The Department of Labor administers and enforces the Employee
Polygraph Protection Act of 1988 (the Act) through the Wage and Hour
Division of the Employment Standards Administration. The Act
generally prevents employers engaged in interstate commerce from
using lie detector tests either for pre-employment screening or
during the course of employment, with certain exemptions. The Act,
signed by the President on June 27, 1988, became effective on
December 27, 1988.
Under the Act, the Secretary of Labor is directed to distribute a
notice of the Act's protections, to issue rules and regulations, and
to enforce the provisions of the Act. The Act empowers the Secretary
of Labor to bring injunc- tive actions in U.S. district courts to
restrain violations, and to assess civil money penalties up to
$10,000 against employers who violate any provision of the Act.
Employers are required to post notices summarizing the protections of
the Act in their places of work.
A lie detector includes a polygraph, deceptograph, voice stress
analyzer, psycho- logical stress evaluator or similar device (whether
mechanical or electrical) used to render a diagnostic opinion as to
the honesty or dishonesty of an individual.
A polygraph means an instrument that records continuously, visually,
permanently, and simultaneously changes in cardiovascular,
respiratory and electrodermal patterns as minimum instrumentation
standards and is used to render a diagnostic opinion as to the
honesty or dishonesty of an individual.
An employer shall not:
require, request, suggest or cause an employee or prospective
employee to take or submit to any lie detector test.
use, accept, refer to, or inquire about the results of any lie
detector test of an em- ployee or prospective employee.
discharge, discipline, discriminate against, deny employment or
promotion, or threaten to take any such action against an employee or
prospective employee for refusal to take a test, on the basis of the
results of a test, for filing a complaint, for testifying in any
proceeding or for exercising any rights afforded by the Act.
Federal, State and local Governments are excluded. In addition, lie
detector tests administered by the Federal Government to employees of
Federal contractors engaged in national security intelligence or
counter-intelligence functions are exempt. The Act also includes
limited exemptions where polygraph tests (but no other lie detector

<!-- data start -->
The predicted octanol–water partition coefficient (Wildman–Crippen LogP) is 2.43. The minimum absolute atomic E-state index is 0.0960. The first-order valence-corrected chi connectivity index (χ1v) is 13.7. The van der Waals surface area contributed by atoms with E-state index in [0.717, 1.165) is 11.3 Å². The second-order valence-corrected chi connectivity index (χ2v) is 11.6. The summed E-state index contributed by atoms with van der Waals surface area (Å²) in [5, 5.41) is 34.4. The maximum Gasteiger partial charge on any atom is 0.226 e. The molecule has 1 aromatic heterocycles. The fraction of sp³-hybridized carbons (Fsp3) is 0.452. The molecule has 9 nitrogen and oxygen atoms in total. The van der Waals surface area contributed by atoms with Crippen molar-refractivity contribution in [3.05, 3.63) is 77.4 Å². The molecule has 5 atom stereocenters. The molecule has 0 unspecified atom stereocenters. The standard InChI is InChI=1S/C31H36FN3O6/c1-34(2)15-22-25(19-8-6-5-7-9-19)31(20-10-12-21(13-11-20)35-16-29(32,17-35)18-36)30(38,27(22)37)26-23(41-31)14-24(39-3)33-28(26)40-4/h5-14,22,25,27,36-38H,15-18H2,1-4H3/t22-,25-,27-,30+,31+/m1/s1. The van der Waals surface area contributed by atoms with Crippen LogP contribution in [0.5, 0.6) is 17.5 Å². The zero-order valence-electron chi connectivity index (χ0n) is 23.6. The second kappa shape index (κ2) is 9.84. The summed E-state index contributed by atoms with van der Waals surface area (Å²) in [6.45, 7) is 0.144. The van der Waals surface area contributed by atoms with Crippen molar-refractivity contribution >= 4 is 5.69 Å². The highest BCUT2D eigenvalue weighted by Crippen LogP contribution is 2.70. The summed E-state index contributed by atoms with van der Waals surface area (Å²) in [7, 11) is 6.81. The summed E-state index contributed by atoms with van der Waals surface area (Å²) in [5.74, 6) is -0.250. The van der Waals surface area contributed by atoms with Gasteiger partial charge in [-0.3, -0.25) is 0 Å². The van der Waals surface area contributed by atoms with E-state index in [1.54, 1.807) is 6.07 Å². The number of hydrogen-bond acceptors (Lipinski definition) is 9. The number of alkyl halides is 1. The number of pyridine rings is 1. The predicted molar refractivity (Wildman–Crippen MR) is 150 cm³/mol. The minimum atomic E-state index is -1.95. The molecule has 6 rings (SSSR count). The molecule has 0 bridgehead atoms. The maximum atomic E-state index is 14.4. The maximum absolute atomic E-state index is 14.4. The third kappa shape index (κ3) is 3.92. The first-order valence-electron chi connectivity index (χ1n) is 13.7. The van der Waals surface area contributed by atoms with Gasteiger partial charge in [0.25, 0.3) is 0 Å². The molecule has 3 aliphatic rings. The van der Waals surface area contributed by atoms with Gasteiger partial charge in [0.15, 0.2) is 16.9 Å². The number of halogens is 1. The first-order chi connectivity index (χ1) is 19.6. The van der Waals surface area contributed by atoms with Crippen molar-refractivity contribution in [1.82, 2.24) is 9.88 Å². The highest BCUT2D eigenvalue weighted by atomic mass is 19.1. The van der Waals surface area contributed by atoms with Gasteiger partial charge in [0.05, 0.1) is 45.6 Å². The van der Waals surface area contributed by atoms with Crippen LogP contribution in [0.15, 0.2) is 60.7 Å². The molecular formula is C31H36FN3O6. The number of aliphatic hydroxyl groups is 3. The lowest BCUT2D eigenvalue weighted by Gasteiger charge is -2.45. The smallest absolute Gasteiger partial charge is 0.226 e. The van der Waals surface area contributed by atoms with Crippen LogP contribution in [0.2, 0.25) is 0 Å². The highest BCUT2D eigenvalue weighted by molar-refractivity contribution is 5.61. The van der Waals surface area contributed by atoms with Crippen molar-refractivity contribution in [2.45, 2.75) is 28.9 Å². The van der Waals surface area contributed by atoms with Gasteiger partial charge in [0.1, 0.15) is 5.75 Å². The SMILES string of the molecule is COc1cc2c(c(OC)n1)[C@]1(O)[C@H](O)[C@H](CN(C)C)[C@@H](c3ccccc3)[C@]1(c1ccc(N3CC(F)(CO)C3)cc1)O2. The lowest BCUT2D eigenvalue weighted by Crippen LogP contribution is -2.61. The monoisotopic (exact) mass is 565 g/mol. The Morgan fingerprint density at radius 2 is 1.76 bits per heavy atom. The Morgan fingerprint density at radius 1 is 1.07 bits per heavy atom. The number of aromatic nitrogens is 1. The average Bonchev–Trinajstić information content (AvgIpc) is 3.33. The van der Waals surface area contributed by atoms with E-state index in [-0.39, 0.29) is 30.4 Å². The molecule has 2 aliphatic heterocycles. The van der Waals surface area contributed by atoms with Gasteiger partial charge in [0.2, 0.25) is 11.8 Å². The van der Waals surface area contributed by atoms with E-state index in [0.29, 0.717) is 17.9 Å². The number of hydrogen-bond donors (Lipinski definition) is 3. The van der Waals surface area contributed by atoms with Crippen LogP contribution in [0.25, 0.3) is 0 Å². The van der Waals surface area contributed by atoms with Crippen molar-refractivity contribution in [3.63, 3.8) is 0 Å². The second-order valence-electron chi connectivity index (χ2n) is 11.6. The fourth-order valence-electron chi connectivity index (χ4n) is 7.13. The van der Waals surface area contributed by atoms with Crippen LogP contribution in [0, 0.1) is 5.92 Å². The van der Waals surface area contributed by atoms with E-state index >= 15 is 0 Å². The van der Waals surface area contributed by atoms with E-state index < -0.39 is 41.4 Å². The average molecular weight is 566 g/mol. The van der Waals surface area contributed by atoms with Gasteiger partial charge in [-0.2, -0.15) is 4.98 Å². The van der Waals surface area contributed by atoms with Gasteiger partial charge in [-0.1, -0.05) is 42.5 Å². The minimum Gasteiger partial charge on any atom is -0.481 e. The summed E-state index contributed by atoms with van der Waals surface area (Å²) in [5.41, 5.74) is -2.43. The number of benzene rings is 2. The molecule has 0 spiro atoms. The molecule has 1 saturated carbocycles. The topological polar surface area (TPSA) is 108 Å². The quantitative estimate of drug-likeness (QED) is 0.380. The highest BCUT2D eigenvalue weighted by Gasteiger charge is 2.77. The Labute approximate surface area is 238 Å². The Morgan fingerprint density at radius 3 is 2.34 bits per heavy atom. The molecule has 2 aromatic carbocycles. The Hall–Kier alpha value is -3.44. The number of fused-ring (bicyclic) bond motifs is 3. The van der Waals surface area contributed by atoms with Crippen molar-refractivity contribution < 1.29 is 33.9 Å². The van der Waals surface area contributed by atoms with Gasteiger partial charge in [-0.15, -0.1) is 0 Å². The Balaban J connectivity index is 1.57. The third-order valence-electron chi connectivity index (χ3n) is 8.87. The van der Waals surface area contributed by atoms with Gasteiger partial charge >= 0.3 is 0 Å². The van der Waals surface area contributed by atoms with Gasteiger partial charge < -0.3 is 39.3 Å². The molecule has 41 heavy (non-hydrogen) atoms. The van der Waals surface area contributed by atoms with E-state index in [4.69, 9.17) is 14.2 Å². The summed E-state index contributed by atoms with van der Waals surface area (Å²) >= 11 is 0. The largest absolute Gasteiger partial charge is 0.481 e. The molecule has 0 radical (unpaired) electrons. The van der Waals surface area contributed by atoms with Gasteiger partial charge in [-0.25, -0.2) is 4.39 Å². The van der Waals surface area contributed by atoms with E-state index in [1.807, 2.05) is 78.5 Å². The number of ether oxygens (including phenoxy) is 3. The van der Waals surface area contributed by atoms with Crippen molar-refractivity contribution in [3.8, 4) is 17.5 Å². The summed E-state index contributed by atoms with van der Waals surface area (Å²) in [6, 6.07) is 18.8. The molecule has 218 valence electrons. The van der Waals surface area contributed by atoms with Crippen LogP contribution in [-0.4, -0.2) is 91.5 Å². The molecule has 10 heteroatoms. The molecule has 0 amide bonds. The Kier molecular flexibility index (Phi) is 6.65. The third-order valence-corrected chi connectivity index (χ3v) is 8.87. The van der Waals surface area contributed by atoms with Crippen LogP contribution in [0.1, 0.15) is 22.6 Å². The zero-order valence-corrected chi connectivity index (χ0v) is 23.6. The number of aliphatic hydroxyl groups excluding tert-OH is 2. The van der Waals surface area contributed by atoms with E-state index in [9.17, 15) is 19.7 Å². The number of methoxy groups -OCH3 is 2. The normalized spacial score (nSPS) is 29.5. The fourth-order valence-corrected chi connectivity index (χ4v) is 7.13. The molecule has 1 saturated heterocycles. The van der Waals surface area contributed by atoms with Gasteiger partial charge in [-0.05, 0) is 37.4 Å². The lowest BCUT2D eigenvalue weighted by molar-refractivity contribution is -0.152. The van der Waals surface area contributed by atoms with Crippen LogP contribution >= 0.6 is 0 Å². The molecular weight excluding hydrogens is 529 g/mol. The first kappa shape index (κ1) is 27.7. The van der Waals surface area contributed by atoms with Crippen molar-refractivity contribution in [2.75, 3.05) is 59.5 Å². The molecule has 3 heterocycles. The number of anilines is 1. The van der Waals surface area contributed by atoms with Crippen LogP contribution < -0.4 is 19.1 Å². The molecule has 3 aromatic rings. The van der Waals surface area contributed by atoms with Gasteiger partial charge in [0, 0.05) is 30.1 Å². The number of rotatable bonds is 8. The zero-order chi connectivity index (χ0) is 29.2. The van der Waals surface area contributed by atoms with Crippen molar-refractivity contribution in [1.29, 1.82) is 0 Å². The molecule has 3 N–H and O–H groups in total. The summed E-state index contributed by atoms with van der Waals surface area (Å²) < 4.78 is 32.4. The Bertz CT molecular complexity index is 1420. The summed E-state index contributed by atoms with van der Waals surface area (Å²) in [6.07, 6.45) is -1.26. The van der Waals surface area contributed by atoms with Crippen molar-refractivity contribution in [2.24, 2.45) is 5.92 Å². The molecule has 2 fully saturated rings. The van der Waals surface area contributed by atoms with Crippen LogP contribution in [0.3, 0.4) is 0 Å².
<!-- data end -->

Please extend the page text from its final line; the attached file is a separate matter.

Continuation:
tests) may be administered in the private sector, subject to certain
to employees who are reasonably suspected of involvement in a
workplace incident that results in economic loss to the employer and
who had access to the property that is the subject of an
to prospective employees of armored car, security alarm, and
security guard firms who protect facilities, materials or operations
affecting health or safety, national security, or currency and other
like instruments; and
to prospective employees of pharmaceutical and other firms
authorized to manufacture, distribute, or dispense controlled
substances who will have direct access to such controlled substances,
as well as current employees who had access to persons or property
that are the subject of an ongoing investigation.
Qualifications Of Examiners
An examiner is required to have a valid and current license if
required by a State in which the test is to be conducted, and must
maintain a minimum of $50,000 bond or professional liability
Employee/Prospective Employee Rights
An employee or prospective employee must be given a written notice
explaining the employ- yee's or prospective employee's rights and the
limitations imposed, such as prohibited areas of questioning and
restrictions on the use of test results. Among other rights, an
employee or prospective employee may refuse to take a test, terminate
a test at any time, or decline to take a test if he/she suffers from
a medical condition. The results of a test alone cannot be disclosed
to anyone other than the employer or employee/ prospective employee
without their consent or, pursuant to court order, to a court,
Government agency, arbitrator or mediator.
Under the exemption for ongoing investigations of work place
incidents involving economic loss, a written or verbal statement must
be provided to the employee prior to the polygraph test which
explains the specific incident or activity being investigated and the
basis for the employer's reasonable suspicion that the employee was
involved in such incident or activity.
Where polygraph examinations are permitted under the Act, they are
subject to strict standards concerning the conduct of the test,
including the pretest, testing and post-test phases of the
Civil actions may be brought by an employee or prospective employee
in Federal or State court against employers who violate the Act for
legal or equitable relief, such as employment reinstatement,
promotion, and payment of lost wages and benefits. The action must
be brought within 3 years of the date of the alleged violation.
For more information, get in touch with the nearest office of the
Wage and Hour Division, listed in most telephone directories under
U.S. Government, Department of Labor.
This is one of a series of fact sheets highlighting U.S. Department
of Labor Programs. It is intended as a general description only and
does not carry the force of legal opinion.
Brought to you by - The 'Lectric Law Library
The Net's Finest Legal Resource For Legal Pros & Laypeople Alike.